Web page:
[NetBehaviour] » More than Just Pretty Pictures: Golans Questions for Generative Artists

Michael Szpakowski szpako at yahoo.com
Tue Oct 11 14:48:53 CEST 2005

Hmm -what interests me about this is
a kind of "Turing-test-for-art" effect in that a
generative piece can so *appear* to be the product of
human ordering ( and of course at one level it always
is, in that one gets increasingly better at having a
sense of the range of outcomes that a particular set
of algorithms will yield) - so it "fools" the
viewer/listener into reacting to the work as if it
were a -I was going to say unambigous, but of course
no art worth a candle is that; perhaps rather a *meant
Then because it was created by a human being and an
algorithm with the balance towards the unfolding of
the algorithm, it has an analogous effect to that of
the 'automatic writing' of the surrealists - we, human
beings, meaning making animals, *ascribing* meaning to
it & the meanings being strange and wonderful because
they arise from a strange external automatic
collective informational "unconscious" 

--- marc <marc.garrett at furtherfield.org> wrote:

> *» More than Just Pretty Pictures: Golan’s Questions
> for Generative Artists*
> [Dear Colleagues,
> Several of you have contacted me requesting that I
> post the “Three 
> Questions for Generative Artists” that I posed to
> the audience during my 
> lecture last week. (I state, for the record, that I
> don’t have the 
> answers, and I’m as perplexed/guilty as anyone
> else). Here they are
> Sincerely yours, Golan]
> Marshall McLuhan stated, in 1964: “The medium is the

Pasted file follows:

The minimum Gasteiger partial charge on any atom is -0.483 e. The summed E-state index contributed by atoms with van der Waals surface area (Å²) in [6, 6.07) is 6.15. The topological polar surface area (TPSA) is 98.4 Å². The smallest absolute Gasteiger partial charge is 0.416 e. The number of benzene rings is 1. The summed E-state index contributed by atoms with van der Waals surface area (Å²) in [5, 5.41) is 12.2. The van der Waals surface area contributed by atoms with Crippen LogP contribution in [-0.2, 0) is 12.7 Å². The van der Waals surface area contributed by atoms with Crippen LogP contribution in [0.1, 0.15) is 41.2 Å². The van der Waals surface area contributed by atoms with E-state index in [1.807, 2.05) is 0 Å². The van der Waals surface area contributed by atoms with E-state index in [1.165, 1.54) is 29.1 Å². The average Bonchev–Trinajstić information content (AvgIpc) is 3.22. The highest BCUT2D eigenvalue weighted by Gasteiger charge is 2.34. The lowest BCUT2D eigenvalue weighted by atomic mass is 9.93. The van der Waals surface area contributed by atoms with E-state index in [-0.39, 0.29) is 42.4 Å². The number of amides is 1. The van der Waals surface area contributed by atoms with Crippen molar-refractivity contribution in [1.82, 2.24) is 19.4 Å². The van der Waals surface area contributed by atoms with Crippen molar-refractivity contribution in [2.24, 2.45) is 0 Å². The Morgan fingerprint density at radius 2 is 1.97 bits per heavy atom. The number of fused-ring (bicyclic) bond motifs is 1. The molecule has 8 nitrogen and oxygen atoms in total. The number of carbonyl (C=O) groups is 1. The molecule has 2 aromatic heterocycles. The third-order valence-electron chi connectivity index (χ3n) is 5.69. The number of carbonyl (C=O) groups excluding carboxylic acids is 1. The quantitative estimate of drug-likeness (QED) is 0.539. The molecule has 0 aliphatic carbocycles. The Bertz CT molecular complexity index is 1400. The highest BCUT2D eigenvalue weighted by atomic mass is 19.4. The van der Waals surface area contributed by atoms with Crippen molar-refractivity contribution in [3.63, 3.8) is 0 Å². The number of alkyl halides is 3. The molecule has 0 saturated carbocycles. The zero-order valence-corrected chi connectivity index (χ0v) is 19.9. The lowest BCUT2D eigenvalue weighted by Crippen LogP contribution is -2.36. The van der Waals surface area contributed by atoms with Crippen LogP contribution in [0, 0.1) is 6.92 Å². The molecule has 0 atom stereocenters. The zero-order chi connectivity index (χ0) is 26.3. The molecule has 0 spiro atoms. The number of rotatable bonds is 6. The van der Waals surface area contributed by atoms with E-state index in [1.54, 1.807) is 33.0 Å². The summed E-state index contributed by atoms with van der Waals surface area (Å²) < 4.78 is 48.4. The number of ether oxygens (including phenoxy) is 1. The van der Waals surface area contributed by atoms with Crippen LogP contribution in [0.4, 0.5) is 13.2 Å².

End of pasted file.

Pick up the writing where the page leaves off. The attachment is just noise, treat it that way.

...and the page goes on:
> message.” Assuming 
> we agree with this premise, in the way McLuhan
> intended it (as developed 
> in his book Understanding Media), I posed the
> following questions 
> concerning generative art:
> 0. So, with our generative artworks: what kinds of
> meanings are we 
> making? In other words, what sorts of messages do
> generative artworks 
> communicate, not through their medium, but as a
> medium?
> 1. How can generative strategies, which are designed
> to produce (or 
> reflect) infinite variations, yield forms which
> nonetheless feel 
> inevitable (i.e. which do not feel arbitrary)? Or is
> arbitrariness the 
> point — the message of the medium? Here, I showed
> Jim Campbell’s 
> “Formula for Computer Art” (2001). As an
> illustration of different 
> approaches on the spectrum between ‘arbitrary’ and
> ‘motivated’ 
> generative designs, I contrasted Mark Napier’s
> “Black & White” Carnivore 
> client (2005), and Natalie Jeremijenko’s “Live Wire”
> project (1994), 
> both of which visualize network traffic. Both of
> these artworks 
> subscribe to Campbell’s Formula, but with very
> different results.
> 2. How can generative strategies tap into richer
> perceptual spaces? What 
> other meaning-making potentials are latent in
> computational abstraction? 
> Can we generalize the idea of generative form? Here,
> I showed Karl Sims’ 
> “Evolved Virtual Creatures” (1994). These creatures
> have extremely 
> simple forms (rarely more elaborate than a couple of
> rectangular blocks) 
> — but highly evocative, generatively-evolved
> behaviors which address our 
> perception in a very rich way.
> 3. How can generative strategies tap into richer
> conceptual spaces, 
> without sacrificing the experiential aesthetics of
> abstraction? Assuming 
> we value abstraction for its powerful ability to
> address our perceptual 
> and aesthetic senses (as I do), how can we expand
> the conceptual scope 
> of generative art? Put another way, how can
> generative strategies 
> activate further dimensions of our psychology
> (beyond retinal 
> experience), such as our imaginations, symbolic
> [Jungian] minds, or 
> unconscious minds? Here, I presented Jason Salavon’s
> “Form Study #1” 
> (2005). This project taps into rich cultural
> psychological territory, 
> and provokes our imaginations, without (I claim)
> sacrificing 
> generativity or abstract formalism in the slightest.
> more...
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